Updated: May 3
The day I left Karachi to come back to Eindhoven, Netherlands, I walked into Bank Al Habib to deposit some checks into my account. As I entered the bank, a bank representative approached me and asked if he could help me. When I told him that I am there to deposit some checks, he directed me to a bank officer’s desk and instructed him to deposit my checks for me. The bank officer filled in my details on a deposit slip, asked me to sign it, walked it to the teller behind the counter, deposited the checks for me and brought me the deposit receipt. During all this time men were standing in line, conducting their business by themselves.
Two days before this incident, I had gone to University of Karachi to pick up some documents and back issues of a scientific journal from a male faculty member at UoK. Even though I insisted that I can carry the back issues, he decided to carry them for me to the car, telling me they were too heavy for me. My visit to Karachi this time and all other previous visits are filled with examples like these, where I am told that I cannot do something because I am a woman. That I am too weak, that I don’t know how it is done, that I do not have the experience to do certain things. Earlier this year, I was sitting in an apartment in Delft, Netherlands with four other women of Pakistani origin discussing challenges Pakistani women face after moving to Netherlands. The goal was to organise an event, under the aegis of Overseas Progressive Pakistanis, highlighting these challenges. Among a host of issues revealed during this discussion, we decided to focus on integration of Pakistani women in Dutch society. That discussion made me think about my own integration into the societies of the countries I have lived in besides Pakistan. United States of America, Norway and now Netherlands. I think of integration as ability to navigate the logistics of daily life in a foreign country, like going into a bank and performing a transaction unassisted, calling up your doctor and making an appointment, getting groceries from a grocery store, or the ability to drive or take the transit system unassisted. Performing the logistics of your life.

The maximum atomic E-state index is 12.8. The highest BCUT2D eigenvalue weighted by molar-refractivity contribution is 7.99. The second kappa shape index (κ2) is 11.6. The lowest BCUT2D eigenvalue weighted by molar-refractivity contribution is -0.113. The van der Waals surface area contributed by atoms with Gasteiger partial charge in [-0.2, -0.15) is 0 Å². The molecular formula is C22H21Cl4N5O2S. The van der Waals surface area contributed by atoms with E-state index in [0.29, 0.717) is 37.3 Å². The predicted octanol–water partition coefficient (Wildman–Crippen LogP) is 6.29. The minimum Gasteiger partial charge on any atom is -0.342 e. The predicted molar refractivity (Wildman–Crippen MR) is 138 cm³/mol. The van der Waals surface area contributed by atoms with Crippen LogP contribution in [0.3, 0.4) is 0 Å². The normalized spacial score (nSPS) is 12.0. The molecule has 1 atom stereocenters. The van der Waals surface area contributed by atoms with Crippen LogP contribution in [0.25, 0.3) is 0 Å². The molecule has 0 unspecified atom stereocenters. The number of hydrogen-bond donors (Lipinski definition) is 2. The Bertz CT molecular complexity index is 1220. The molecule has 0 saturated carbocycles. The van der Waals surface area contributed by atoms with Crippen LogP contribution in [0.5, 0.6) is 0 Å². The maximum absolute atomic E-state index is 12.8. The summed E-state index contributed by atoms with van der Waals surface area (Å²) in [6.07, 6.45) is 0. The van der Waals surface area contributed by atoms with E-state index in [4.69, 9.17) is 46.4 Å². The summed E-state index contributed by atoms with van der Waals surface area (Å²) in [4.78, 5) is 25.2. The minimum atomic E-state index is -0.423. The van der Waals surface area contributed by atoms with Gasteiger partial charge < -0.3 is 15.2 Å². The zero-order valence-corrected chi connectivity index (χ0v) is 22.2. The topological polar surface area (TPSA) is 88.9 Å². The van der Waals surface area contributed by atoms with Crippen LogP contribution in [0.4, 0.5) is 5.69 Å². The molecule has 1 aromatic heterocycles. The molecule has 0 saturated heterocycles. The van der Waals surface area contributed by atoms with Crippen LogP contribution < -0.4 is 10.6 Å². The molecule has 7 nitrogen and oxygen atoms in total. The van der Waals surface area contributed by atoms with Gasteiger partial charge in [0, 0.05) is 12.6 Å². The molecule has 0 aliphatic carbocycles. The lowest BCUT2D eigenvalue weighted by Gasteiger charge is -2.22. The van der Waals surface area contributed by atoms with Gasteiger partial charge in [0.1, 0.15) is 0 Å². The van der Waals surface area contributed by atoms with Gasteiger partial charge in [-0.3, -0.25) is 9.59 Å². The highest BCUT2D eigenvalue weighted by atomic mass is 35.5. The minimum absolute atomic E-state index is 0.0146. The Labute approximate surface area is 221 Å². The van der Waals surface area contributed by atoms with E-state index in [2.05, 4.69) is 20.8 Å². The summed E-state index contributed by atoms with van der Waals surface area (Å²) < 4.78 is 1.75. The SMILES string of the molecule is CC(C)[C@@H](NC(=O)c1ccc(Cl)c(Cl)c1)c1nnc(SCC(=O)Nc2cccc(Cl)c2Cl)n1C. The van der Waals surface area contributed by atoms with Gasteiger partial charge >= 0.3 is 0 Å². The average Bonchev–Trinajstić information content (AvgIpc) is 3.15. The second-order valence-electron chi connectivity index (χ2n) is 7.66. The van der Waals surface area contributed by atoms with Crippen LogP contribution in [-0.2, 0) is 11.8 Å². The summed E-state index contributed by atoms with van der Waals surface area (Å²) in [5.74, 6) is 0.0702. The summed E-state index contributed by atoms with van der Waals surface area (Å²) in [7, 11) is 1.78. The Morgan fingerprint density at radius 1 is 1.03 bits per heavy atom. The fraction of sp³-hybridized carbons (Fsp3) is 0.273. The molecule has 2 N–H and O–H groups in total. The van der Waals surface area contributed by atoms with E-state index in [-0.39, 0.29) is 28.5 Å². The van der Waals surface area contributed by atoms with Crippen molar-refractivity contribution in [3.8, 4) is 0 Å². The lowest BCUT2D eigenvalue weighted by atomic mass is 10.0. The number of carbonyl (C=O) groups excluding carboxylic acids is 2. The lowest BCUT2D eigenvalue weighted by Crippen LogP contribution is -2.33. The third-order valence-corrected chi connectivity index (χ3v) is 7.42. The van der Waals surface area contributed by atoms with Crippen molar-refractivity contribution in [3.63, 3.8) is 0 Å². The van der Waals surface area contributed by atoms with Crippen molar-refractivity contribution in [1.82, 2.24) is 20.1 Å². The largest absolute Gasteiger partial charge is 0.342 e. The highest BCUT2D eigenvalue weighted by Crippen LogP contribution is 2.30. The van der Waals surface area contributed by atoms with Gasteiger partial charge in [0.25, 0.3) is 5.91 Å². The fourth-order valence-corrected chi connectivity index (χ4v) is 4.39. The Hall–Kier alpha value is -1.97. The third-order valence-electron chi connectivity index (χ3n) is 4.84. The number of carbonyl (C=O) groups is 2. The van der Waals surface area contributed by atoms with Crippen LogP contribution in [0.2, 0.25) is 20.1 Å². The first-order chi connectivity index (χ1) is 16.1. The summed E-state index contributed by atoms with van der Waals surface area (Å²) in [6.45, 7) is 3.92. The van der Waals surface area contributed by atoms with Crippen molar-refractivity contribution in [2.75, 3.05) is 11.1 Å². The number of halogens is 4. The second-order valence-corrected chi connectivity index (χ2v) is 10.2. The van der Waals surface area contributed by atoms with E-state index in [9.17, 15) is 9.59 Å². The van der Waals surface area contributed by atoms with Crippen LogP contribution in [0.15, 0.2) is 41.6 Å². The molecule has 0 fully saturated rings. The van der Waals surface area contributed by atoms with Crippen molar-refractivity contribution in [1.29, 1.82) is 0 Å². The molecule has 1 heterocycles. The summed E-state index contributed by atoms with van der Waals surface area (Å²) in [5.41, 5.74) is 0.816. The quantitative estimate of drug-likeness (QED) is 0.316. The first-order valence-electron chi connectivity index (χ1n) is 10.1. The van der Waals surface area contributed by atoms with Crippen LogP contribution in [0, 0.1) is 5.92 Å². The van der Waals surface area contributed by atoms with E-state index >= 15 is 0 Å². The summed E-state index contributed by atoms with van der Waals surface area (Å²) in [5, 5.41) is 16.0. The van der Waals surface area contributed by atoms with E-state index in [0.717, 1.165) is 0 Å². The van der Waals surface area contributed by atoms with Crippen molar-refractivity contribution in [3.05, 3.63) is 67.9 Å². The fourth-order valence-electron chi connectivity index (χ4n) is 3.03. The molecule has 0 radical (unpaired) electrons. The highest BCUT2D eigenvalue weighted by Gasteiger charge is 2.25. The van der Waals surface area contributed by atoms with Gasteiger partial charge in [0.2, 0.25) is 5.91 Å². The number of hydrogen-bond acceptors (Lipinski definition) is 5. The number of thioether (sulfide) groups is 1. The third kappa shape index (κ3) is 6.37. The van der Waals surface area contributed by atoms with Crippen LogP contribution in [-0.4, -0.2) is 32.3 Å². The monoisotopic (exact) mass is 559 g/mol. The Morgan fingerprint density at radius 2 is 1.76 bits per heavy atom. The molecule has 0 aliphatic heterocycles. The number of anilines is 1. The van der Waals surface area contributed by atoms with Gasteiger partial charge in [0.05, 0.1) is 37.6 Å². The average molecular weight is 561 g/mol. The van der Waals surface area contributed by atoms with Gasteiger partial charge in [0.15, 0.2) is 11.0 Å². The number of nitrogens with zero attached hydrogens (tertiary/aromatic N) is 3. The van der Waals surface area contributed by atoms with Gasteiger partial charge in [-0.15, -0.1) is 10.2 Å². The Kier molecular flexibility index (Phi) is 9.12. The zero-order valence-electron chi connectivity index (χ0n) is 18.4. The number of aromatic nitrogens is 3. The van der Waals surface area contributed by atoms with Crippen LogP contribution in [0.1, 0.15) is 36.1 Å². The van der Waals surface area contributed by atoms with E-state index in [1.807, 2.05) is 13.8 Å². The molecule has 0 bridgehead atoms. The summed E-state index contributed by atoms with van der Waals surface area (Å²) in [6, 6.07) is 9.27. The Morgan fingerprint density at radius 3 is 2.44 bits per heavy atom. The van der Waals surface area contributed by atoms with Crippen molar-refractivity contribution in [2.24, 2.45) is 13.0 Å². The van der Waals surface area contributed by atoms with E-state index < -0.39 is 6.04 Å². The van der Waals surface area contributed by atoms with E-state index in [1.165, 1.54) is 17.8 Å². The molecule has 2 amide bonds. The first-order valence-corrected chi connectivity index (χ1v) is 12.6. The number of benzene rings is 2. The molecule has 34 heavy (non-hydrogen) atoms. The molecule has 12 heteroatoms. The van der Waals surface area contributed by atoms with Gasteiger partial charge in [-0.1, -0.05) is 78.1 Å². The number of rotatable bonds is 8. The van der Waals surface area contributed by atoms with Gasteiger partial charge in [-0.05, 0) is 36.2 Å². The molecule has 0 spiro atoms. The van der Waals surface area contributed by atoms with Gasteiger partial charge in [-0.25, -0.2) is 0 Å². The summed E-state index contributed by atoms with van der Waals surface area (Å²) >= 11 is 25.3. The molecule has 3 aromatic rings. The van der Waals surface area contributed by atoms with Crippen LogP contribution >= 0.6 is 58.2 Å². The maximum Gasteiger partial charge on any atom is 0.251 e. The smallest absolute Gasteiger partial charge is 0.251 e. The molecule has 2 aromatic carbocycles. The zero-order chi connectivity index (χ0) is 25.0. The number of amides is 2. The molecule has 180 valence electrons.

The bank officer who was preparing my deposit slip for me didn’t know that I have lived in four different countries and that I have bank accounts in all of them. That in three out of those four countries I perform all sorts of banking activities successfully, without any help. The faculty member at UoK doesn’t know that just a couple of years ago when I lived in Oslo, I hauled bags of whole week’s worth of groceries along with my two toddlers, up three flights of stairs, without any help, all by myself. This after walking about two kilometres (some of it uphill) pushing my kids and my shopping on the kids stroller. People who challenge my abilities, physical or intellectual do not know that I lived as a single woman in America for more than fifteen years where I did all of life’s duties unassisted. And that I have lived outside Pakistan for more than 25 years and have done things by myself to sustain an active life.
Sitting at the bank waiting for my checks to be deposited for me I started thinking, by my definition, Pakistani women are not integrated into their own society. They do not perform so many tasks unassisted. If that is the case, what is the meaning of integration? When women of Pakistan who are so used to being “taken care of” leave their society and start living in one where they are expected to be a more active participant, how do they navigate it?